"It's hard to watch": Armie Hammer's aunt on her family's "sick and twisted behavior" in new series

Casey Hammer spoke to Salon about new docuseries "House of Hammer," surviving abusive misogyny & empowering victims

By Joy Saha

Staff Writer

Published September 2, 2022 7:00PM (EDT)

Armie Hammer attends the 'Free Fire' Closing Night Gala screening during the 60th BFI London Film Festival at Odeon Leicester Square on October 16, 2016 in London, England. (Gareth Cattermole/Getty Images for BFI)
Armie Hammer attends the 'Free Fire' Closing Night Gala screening during the 60th BFI London Film Festival at Odeon Leicester Square on October 16, 2016 in London, England. (Gareth Cattermole/Getty Images for BFI)

Casey Hammer is a force to be reckoned with. The author, designer and aunt of disgraced actor-turned-timeshare-salesman, Armie Hammer, is exposing the dark secrets — from violence and drug abuse to financial fraud and political manipulation — behind the powerful Hammer dynasty.

"I just thought, 'Here we go again, another Hammer making the headlines and getting away with whatever.'"

The shocking revelations are featured on "House of Hammer," the new Discovery+ docuseries that revisits the allegations of rape, abuse and yes, interest in cannibalism, brought against the "Call Me By Your Name" actor. Over the course of three episodes, viewers are introduced to the victims who came forward to share their stories along with Casey Hammer — who witnessed and experienced abuse at the hands of her immediate family members.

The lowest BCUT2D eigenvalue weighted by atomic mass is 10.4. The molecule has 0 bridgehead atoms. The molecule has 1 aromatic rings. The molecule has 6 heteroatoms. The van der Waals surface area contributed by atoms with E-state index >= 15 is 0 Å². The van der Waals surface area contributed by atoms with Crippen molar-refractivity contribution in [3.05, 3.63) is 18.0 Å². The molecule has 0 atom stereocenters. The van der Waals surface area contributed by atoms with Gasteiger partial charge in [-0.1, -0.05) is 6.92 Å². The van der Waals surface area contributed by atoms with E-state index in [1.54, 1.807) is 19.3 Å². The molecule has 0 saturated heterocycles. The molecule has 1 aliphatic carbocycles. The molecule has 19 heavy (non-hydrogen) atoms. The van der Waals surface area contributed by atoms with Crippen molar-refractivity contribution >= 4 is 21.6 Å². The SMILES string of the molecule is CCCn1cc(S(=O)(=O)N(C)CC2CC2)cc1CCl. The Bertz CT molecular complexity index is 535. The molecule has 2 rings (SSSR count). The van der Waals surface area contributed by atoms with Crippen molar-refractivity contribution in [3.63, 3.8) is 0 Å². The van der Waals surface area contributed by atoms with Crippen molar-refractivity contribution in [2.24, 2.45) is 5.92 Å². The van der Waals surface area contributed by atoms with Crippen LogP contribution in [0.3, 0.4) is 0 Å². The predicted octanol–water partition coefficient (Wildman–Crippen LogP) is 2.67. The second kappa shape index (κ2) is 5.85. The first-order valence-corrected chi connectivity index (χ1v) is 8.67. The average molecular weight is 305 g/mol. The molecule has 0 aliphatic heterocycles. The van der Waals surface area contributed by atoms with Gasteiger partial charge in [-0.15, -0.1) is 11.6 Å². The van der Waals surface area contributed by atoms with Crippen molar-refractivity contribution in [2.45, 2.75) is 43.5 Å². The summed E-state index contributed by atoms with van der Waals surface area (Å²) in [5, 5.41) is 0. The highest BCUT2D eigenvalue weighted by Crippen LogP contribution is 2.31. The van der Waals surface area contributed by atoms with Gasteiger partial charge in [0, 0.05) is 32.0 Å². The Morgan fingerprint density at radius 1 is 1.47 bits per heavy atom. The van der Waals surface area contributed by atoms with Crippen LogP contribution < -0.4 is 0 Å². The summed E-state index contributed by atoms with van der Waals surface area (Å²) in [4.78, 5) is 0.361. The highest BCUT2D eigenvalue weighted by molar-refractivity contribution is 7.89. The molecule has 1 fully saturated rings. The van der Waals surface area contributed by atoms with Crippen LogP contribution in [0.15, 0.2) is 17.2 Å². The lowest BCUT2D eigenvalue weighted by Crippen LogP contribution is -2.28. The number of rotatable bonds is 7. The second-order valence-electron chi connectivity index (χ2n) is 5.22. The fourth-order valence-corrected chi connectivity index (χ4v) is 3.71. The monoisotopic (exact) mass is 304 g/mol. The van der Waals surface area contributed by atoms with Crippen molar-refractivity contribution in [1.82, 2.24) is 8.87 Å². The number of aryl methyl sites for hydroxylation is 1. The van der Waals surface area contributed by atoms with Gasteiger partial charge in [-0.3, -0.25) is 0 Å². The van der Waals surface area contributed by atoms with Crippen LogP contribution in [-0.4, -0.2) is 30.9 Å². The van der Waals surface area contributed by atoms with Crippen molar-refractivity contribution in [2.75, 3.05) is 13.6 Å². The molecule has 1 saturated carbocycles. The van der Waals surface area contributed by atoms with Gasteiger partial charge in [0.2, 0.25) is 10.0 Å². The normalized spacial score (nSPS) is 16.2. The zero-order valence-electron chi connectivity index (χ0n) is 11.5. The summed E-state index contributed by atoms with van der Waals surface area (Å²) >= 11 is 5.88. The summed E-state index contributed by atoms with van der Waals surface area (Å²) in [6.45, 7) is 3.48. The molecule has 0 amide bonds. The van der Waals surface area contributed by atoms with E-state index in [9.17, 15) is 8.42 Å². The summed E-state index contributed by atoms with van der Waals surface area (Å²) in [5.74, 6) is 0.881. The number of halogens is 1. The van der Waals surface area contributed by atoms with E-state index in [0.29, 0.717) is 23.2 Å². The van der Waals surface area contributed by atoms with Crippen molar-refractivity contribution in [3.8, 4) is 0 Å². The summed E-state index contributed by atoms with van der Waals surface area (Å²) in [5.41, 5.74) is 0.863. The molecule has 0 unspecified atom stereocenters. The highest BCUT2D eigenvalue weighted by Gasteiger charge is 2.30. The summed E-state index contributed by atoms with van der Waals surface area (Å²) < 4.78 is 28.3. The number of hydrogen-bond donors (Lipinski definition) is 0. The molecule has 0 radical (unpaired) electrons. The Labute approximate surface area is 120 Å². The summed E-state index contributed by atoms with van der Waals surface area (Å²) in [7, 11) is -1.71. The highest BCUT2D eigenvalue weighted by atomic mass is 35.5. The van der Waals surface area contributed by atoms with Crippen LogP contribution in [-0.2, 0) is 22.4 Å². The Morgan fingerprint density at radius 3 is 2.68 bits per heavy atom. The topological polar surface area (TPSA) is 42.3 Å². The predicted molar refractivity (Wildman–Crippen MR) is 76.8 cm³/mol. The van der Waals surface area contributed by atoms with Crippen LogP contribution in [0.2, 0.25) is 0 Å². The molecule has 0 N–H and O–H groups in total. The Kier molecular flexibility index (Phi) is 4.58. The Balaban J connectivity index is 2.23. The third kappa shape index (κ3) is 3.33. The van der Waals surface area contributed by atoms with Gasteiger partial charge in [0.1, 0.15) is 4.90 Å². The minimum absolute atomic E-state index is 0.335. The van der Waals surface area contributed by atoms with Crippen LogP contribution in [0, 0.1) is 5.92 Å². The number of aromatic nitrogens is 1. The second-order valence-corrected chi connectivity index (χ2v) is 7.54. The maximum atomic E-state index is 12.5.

The combination of wealth, power, privilege and mistreatment was so prevalent, in fact, that in the docuseries it's revealed she had problems watching HBO's hit series "Succession." Not only did the show remind her of her family, but she deemed the real-life Hammers far worse than the fictional Roys.

"I grew up with very abusive, multi-generational men in the Hammer family," she told Salon in a recent Zoom interview. "And I just felt such an admiration for these women about how brave they were and I wanted to help them somehow. 'House of Hammer' shines a light on victims and abuse and holding people accountable — especially people, power, money, influence and fame. That's not easy to go up against."

The second hour of the three-part Discovery+ series details the entitlement of the Hammer family and the ugliness behind the scenes to paint a picture of the legacy that Armie Hammer inherited. The physical and emotional abuse was all part of the controlling patriarchal package in which the men called all the shots, and the women were either complicit or at least had to toe the line to survive.

Hammer, who is estranged from her family and currently lives a quiet life in San Diego, dedicates all her work to victims of abuse who felt ostracized, ashamed and alone — feelings Hammer herself once grappled with. In addition to writing a 2015 memoir, "Surviving My Birthright," and starring in "House of Hammer," Hammer hopes to empower women and children through TED talks and a series of upcoming children's books.

House of HammerCasey Hammer from "House of Hammer" (discovery+)